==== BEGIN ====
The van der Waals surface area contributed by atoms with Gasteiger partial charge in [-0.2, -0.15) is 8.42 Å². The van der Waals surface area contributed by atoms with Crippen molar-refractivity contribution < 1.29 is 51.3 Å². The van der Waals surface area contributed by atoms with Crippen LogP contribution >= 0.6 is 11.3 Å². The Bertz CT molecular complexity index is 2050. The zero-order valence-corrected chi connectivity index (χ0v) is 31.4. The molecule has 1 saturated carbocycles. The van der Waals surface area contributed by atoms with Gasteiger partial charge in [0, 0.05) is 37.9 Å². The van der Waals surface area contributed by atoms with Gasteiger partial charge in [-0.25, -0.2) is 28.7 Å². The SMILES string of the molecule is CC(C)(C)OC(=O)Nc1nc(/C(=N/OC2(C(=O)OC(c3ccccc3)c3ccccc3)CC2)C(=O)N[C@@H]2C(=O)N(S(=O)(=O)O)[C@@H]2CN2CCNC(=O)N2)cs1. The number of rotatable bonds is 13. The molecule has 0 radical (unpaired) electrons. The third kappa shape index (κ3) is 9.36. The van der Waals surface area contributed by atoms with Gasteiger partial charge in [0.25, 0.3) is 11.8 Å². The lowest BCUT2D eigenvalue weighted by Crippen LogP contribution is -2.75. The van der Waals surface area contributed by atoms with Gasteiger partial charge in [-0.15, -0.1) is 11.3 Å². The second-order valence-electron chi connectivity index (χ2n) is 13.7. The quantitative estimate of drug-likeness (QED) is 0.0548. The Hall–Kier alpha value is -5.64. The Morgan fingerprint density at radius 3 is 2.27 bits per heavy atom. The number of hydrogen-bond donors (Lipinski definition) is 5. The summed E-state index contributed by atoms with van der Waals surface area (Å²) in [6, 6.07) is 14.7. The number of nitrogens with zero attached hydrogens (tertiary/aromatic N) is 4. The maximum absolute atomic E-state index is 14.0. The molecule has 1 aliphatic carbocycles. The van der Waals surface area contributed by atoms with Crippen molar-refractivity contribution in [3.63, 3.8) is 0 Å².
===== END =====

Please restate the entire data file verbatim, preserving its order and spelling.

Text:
The van der Waals surface area contributed by atoms with Gasteiger partial charge in [-0.2, -0.15) is 8.42 Å². The van der Waals surface area contributed by atoms with Crippen molar-refractivity contribution < 1.29 is 51.3 Å². The van der Waals surface area contributed by atoms with Crippen LogP contribution >= 0.6 is 11.3 Å². The Bertz CT molecular complexity index is 2050. The zero-order valence-corrected chi connectivity index (χ0v) is 31.4. The molecule has 1 saturated carbocycles. The van der Waals surface area contributed by atoms with Gasteiger partial charge in [0, 0.05) is 37.9 Å². The van der Waals surface area contributed by atoms with Gasteiger partial charge in [-0.25, -0.2) is 28.7 Å². The SMILES string of the molecule is CC(C)(C)OC(=O)Nc1nc(/C(=N/OC2(C(=O)OC(c3ccccc3)c3ccccc3)CC2)C(=O)N[C@@H]2C(=O)N(S(=O)(=O)O)[C@@H]2CN2CCNC(=O)N2)cs1. The number of rotatable bonds is 13. The molecule has 0 radical (unpaired) electrons. The third kappa shape index (κ3) is 9.36. The van der Waals surface area contributed by atoms with Gasteiger partial charge in [0.25, 0.3) is 11.8 Å². The lowest BCUT2D eigenvalue weighted by Crippen LogP contribution is -2.75. The van der Waals surface area contributed by atoms with Gasteiger partial charge in [-0.15, -0.1) is 11.3 Å². The second-order valence-electron chi connectivity index (χ2n) is 13.7. The quantitative estimate of drug-likeness (QED) is 0.0548. The Hall–Kier alpha value is -5.64. The Morgan fingerprint density at radius 3 is 2.27 bits per heavy atom. The number of hydrogen-bond donors (Lipinski definition) is 5. The summed E-state index contributed by atoms with van der Waals surface area (Å²) in [6, 6.07) is 14.7. The number of nitrogens with zero attached hydrogens (tertiary/aromatic N) is 4. The maximum absolute atomic E-state index is 14.0. The molecule has 1 aliphatic carbocycles. The van der Waals surface area contributed by atoms with Crippen molar-refractivity contribution in [3.63, 3.8) is 0 Å².